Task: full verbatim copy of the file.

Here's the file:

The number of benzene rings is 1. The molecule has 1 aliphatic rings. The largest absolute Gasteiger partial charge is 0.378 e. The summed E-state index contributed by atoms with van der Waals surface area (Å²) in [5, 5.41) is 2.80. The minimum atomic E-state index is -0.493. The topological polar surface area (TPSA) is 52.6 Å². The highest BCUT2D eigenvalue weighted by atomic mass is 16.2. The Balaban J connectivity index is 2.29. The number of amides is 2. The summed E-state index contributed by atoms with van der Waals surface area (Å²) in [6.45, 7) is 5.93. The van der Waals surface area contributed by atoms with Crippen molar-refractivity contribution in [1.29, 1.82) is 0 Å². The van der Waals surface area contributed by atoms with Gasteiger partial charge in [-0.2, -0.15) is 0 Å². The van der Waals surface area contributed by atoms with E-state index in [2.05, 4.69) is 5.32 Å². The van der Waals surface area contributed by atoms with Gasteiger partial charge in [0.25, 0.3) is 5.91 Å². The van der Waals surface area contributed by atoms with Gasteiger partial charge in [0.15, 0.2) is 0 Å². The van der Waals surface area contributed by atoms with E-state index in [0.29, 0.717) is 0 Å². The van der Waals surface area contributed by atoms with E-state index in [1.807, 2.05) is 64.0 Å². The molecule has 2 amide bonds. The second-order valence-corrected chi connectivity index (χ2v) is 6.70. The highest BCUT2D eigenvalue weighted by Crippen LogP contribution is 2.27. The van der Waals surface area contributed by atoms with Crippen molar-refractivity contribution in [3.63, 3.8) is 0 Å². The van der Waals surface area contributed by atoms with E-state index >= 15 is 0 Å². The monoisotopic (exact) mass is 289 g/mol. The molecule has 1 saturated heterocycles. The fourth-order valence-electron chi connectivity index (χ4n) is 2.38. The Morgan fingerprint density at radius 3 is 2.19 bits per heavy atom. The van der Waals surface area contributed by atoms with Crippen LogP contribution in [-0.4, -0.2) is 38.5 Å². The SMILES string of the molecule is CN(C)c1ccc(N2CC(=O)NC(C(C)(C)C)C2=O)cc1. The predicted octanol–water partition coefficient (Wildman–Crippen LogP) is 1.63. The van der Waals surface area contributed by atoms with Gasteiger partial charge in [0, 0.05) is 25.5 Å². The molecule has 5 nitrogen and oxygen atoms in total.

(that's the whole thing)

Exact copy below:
The number of benzene rings is 1. The molecule has 1 aliphatic rings. The largest absolute Gasteiger partial charge is 0.378 e. The summed E-state index contributed by atoms with van der Waals surface area (Å²) in [5, 5.41) is 2.80. The minimum atomic E-state index is -0.493. The topological polar surface area (TPSA) is 52.6 Å². The highest BCUT2D eigenvalue weighted by atomic mass is 16.2. The Balaban J connectivity index is 2.29. The number of amides is 2. The summed E-state index contributed by atoms with van der Waals surface area (Å²) in [6.45, 7) is 5.93. The van der Waals surface area contributed by atoms with Crippen molar-refractivity contribution in [1.29, 1.82) is 0 Å². The van der Waals surface area contributed by atoms with Gasteiger partial charge in [-0.2, -0.15) is 0 Å². The van der Waals surface area contributed by atoms with E-state index in [2.05, 4.69) is 5.32 Å². The van der Waals surface area contributed by atoms with Gasteiger partial charge in [0.25, 0.3) is 5.91 Å². The van der Waals surface area contributed by atoms with Gasteiger partial charge in [0.15, 0.2) is 0 Å². The van der Waals surface area contributed by atoms with E-state index in [0.29, 0.717) is 0 Å². The van der Waals surface area contributed by atoms with E-state index in [1.807, 2.05) is 64.0 Å². The molecule has 2 amide bonds. The second-order valence-corrected chi connectivity index (χ2v) is 6.70. The highest BCUT2D eigenvalue weighted by Crippen LogP contribution is 2.27. The van der Waals surface area contributed by atoms with Crippen molar-refractivity contribution in [3.63, 3.8) is 0 Å². The van der Waals surface area contributed by atoms with E-state index >= 15 is 0 Å². The monoisotopic (exact) mass is 289 g/mol. The molecule has 1 saturated heterocycles. The fourth-order valence-electron chi connectivity index (χ4n) is 2.38. The Morgan fingerprint density at radius 3 is 2.19 bits per heavy atom. The van der Waals surface area contributed by atoms with Crippen LogP contribution in [-0.4, -0.2) is 38.5 Å². The SMILES string of the molecule is CN(C)c1ccc(N2CC(=O)NC(C(C)(C)C)C2=O)cc1. The predicted octanol–water partition coefficient (Wildman–Crippen LogP) is 1.63. The van der Waals surface area contributed by atoms with Gasteiger partial charge in [0, 0.05) is 25.5 Å². The molecule has 5 nitrogen and oxygen atoms in total.